Women and girls connected to the street are a particularly vulnerable population, as they hold little power in the street hierarchy, and are viewed as mere sexual beings (Wachira et al., 2015). As a result, they are regularly victims of rape and severe physical and sexual violence, oftentimes before even reaching puberty (Embleton et al., 2015). Furthermore, in the absence of having an education or employable skills, they are given little choice but to turn to transactional sex as a means of survival, accepting as little as 10-50 KES ($0.13 – $0.63 CAD) in exchange for sexual intercourse (Embleton et al., 2015). To compound sexual activity as a survival mechanism, pregnancy is in itself a way to survive on the streets. There is tremendous pressure placed on street-connected young women to become pregnant, in order to avoid being stigmatized by the street community, and as a means to please their partners (Wachira et al., 2016). In fact, because child bearing signifies a form of social status and pride for males, those females who are unable to conceive are subject to physical and verbal abuse (Wachira et al., 2016). Similarly, if they are discovered attempting to abort a child, then they, too, are subject to physical harm by their partner (Wachira et al., 2016). Resultantly, the vast majority of street-connected young women have children of their own.

While assuming the role of parent is accompanied by health, social, and economic challenges for any adolescent, those experienced by the street population in Eldoret are particularly complex (Wachira et al., 2016). Some such challenges faced by street mothers include severe physical and sexual violence, drug abuse, sexually transmitted infections, mental health issues, nutritional deficiencies, and stigma (Wachira et al., 2016). Each of these challenges intersect and reinforce one another, and exist as a result of a dynamic combination of social, political, and economic factors beyond the control of the individual. Embedded in these very complex issues are the bare essentials that these mothers must go without, such as diapers, soap, pacifiers, warm clothes, and food. As such, it remains difficult for them to exhibit positive parenting practices, particularly given that not only are many of them an age where they are in need of parents, but they also have likely not been parented themselves.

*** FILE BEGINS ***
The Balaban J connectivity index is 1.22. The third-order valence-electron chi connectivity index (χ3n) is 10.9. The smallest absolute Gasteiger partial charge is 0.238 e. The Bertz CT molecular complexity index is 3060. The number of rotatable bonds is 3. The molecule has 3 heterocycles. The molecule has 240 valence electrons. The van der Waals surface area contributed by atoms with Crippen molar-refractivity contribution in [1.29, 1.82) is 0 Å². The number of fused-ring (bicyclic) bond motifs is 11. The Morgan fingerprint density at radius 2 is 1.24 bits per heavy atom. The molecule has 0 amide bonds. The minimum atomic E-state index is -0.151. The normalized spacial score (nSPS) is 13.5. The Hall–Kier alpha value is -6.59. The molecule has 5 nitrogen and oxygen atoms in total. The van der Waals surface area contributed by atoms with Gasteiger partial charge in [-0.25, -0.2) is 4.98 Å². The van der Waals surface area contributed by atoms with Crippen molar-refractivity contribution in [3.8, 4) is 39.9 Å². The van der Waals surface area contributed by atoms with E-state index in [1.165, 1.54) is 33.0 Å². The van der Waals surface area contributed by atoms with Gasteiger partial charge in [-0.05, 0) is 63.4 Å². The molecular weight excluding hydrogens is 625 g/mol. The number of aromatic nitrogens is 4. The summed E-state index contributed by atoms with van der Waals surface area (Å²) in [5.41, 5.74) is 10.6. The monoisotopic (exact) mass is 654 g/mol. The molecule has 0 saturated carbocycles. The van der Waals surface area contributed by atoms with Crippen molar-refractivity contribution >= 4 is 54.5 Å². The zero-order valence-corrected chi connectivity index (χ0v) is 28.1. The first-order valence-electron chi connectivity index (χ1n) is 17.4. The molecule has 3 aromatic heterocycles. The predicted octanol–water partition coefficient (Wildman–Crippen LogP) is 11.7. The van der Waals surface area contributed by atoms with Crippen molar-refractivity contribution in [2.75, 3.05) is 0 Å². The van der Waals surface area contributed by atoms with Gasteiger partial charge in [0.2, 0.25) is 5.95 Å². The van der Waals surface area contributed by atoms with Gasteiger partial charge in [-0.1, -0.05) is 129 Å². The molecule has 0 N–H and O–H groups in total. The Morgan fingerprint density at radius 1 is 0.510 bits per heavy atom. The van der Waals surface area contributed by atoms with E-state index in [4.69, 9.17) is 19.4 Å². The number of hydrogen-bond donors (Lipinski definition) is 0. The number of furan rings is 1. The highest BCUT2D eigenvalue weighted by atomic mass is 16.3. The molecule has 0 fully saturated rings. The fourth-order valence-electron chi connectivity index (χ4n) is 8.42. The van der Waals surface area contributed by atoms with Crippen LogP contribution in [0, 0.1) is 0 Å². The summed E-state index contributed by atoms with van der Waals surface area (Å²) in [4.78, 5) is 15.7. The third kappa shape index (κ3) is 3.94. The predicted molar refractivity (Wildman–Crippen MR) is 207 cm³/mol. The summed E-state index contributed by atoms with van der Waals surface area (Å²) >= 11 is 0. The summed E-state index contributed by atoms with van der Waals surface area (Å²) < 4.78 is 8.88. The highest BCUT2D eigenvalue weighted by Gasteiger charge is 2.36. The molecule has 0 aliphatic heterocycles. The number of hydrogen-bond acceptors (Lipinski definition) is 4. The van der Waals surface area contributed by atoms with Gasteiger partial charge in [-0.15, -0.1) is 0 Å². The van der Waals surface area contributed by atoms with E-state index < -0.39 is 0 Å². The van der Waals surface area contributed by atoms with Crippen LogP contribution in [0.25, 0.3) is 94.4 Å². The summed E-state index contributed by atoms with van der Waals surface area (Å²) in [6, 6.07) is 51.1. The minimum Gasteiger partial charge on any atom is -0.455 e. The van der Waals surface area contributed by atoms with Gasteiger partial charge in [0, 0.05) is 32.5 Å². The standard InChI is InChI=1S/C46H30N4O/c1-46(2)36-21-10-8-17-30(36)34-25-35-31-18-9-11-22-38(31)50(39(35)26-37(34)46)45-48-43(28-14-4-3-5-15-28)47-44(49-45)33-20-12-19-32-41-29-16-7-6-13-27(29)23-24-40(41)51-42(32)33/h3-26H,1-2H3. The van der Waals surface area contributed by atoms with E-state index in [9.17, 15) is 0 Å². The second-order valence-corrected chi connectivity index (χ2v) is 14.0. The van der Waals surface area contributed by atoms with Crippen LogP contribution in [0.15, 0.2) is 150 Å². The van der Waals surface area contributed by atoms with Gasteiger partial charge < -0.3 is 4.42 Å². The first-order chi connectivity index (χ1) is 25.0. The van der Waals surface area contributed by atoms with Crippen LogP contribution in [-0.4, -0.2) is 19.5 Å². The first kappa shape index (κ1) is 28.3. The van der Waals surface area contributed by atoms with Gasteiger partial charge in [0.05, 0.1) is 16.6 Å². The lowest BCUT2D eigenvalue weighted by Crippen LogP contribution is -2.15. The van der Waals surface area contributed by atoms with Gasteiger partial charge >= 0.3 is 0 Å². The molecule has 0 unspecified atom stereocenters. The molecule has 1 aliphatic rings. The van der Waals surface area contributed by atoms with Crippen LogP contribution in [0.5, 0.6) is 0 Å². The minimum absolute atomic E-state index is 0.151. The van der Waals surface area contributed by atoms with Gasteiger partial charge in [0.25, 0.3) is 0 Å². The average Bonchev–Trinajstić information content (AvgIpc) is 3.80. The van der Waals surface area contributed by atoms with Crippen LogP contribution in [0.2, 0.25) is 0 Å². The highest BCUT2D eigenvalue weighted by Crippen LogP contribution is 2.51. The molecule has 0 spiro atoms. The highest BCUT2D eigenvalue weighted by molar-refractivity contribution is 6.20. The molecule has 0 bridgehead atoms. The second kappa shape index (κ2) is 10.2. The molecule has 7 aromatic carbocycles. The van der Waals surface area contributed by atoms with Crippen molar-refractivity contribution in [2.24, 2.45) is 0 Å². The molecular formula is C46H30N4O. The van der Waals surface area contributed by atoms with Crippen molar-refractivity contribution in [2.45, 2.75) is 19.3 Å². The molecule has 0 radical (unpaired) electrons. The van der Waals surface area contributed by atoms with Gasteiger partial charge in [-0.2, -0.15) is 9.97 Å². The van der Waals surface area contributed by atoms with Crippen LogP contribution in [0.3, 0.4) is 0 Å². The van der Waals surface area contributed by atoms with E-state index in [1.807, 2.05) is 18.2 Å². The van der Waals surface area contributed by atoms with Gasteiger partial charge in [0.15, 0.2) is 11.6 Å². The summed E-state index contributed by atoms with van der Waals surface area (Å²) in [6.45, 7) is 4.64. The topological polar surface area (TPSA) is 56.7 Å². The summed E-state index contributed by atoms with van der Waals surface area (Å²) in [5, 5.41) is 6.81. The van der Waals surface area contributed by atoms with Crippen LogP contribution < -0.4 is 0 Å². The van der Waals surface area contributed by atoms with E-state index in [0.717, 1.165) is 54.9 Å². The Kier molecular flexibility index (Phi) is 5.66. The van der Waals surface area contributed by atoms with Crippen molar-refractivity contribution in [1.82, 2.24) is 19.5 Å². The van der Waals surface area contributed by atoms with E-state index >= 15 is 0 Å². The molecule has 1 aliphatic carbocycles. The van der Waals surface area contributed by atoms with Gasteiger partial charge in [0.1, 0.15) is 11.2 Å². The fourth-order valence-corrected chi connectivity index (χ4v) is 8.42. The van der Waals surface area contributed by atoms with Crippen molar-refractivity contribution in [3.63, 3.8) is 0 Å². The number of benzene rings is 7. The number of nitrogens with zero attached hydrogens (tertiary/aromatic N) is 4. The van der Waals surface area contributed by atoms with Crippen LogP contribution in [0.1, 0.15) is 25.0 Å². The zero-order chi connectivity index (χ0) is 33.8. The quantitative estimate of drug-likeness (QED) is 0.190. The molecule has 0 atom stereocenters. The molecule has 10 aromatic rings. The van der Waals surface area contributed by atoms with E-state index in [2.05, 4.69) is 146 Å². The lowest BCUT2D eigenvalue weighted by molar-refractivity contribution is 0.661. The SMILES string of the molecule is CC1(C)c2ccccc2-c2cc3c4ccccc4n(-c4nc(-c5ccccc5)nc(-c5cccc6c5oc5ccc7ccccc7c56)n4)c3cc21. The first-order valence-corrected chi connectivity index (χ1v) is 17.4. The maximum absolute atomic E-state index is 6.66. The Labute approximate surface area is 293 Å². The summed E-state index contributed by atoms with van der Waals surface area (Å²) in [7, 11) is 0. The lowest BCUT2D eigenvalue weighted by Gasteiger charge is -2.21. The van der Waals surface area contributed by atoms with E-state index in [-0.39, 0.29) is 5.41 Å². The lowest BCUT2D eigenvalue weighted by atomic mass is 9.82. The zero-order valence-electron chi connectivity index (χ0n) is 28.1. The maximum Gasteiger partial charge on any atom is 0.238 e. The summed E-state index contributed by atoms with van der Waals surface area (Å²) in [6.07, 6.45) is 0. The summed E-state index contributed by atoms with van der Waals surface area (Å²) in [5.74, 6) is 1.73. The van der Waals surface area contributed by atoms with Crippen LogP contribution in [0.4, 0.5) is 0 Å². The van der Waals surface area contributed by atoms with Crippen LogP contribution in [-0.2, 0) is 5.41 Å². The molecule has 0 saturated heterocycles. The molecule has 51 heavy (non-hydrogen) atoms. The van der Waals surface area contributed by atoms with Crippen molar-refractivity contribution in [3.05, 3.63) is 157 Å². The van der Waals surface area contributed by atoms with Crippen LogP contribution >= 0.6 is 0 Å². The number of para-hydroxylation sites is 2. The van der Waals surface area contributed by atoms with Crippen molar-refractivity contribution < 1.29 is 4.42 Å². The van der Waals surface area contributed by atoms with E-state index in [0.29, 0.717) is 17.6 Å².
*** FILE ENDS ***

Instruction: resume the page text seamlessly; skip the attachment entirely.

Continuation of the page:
Parenting as a Catalyst for Change

The evidence in support of parenting interventions for improving the heath and wellbeing of children and parents is both compelling and expanding. Parenting interventions have proven effective in reducing violence against children, reducing the risk of anti-social and violent behaviour among children, reducing family stress, and improving maternal mental health (Knerr, Gardner, & Cluver, 2013). Furthermore, positive parenting during early childhood is associated with mitigating the effects of poverty on children’s mental and behavioural development (Okafor, Sarpong, Ferguson, & Satcher, 2014), and is predictive of lesser involvement in substance use behaviours, as well as a greater life expectancy (Clover et al., 2017). In Eldoret specifically, caregiver supervision and support has been identified as a protective factor for transactional sex and sexual violence (Embleton et al., 2017). As both of these are widespread within the street community, this offers yet another impetus for programming that focuses on strengthening parenting skills.